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Artists and Adele caused no end of trouble for the US book chain Barnes & Noble during its second quarter.

The company said like-for-like sales fell 8.3% in the three months to 28 January 2017.

It said the decline was largely down to lower traffic, poor sales of coloring books and artist supplies as well as tough comparables with the third quarter of the previous year when British singer Adele released her album "25".

Barnes & Noble now expects like-for-like sales for the year to fall 7% and underlying profit of between $180m and $190m.

Ghost in the machine

In other app-related news, a South Korean company is developing technology that allows people to speak to their dead relatives. 

App creates selfies with avatars of dead relatives

Too fast and furious?

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Timing is everything on the stock markets but  are investors getting a bit ahead of themselves  with Snap Inc?

Neil Wilson, senior market analyst at ETX Capital, points out that with its shares trading close to $25 each, the Snapchat-owner is valued at $34bn.

That is more than Hewlett-Packard, nearly three times the value of Twitter and "not far off eBay’s valuation".

Compared to UK businesses, Snap Inc- which has never made a profit - boasts a market capitalisation worth more than BAE Systems, Anglo American, Aviva, Tesco and Standard Chartered.

Mr Wilson says: "Longer term there are serious doubts about the longevity of the platform. This company either has to significantly boost users soon or diversify to sustain this kind of valuation."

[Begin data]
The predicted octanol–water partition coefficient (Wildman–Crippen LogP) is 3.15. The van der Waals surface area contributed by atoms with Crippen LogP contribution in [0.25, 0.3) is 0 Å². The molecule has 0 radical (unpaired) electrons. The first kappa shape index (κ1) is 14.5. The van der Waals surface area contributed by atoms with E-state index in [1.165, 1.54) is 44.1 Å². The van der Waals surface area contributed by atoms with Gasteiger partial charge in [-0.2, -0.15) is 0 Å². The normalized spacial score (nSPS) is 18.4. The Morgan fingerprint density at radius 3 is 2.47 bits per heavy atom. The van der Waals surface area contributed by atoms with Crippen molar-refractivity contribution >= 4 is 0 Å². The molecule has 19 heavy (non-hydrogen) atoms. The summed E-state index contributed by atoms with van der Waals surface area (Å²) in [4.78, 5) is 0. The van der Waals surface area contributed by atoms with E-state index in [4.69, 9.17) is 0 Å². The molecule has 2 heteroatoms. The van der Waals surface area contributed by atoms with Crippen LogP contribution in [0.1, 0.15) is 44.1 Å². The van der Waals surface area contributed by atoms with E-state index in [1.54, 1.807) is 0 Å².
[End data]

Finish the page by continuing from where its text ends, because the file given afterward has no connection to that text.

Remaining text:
He adds: "Close to $1bn in losses in the last two years make its valuation look ultra-steep. But it’s the drop-off in user growth that’s most concerning. Snapchat added 15m users in each of the first three quarters of 2016, but this caved to just 5m in the last quarter – the weakest increase since the third quarter of 2014.”

Capita slumps as London closes

FTSE 100

It was a rather lacklustre end for the FTSE 100 on Wednesday, when the blue chip index rose just 1.4 points at 7,384.34.

Both Capita and Dixons Carphone - who are set to be relegated from the FTSE 100 following the quarterly review - were the biggest fallers.

Capita's shares plunged 8.9% to 514.50p after reporting a sharp drop in full year profits and the departure of its chief executive Andy Parker. The company also said it will take until 2018 until it returns to growth.

Medical device specialist ConvaTec led the FTSE 100 risers, up 4.8% to 255.1p after lifting operating profit and growing its margins.

Take that Facebook

Evan Spiegel and Bobby Murphy
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Business Insider points out that Mark Zuckerberg, co-founder of Facebook, offered to buy Snapchat for $3bn three years ago. 

Now, following today float, Snap's co-founders Evan Spiegel and Bobby Murphy are worth around $4bn EACH.

Retail investors drive Snap's shares higher


Matt Cheslock, a trader with Virtu Financial tells BBC business reporter Samira Hussain: "I think it's a great opening and beat all expectations. The fact there was such a huge retail demand for this is what was driving the stock higher."

"All the investing public is watching and trading this stock so this is where the money is going today."

He adds: "Snap was fortunate to price a day the market was up 300 points."

BreakingAnd we're off!


Snapchat-owner Snap's shares jump to $24.48 as trading begins.

That's a 44% jump on its opening price of $17 a share. 

Asset stripping

Agent Provocateur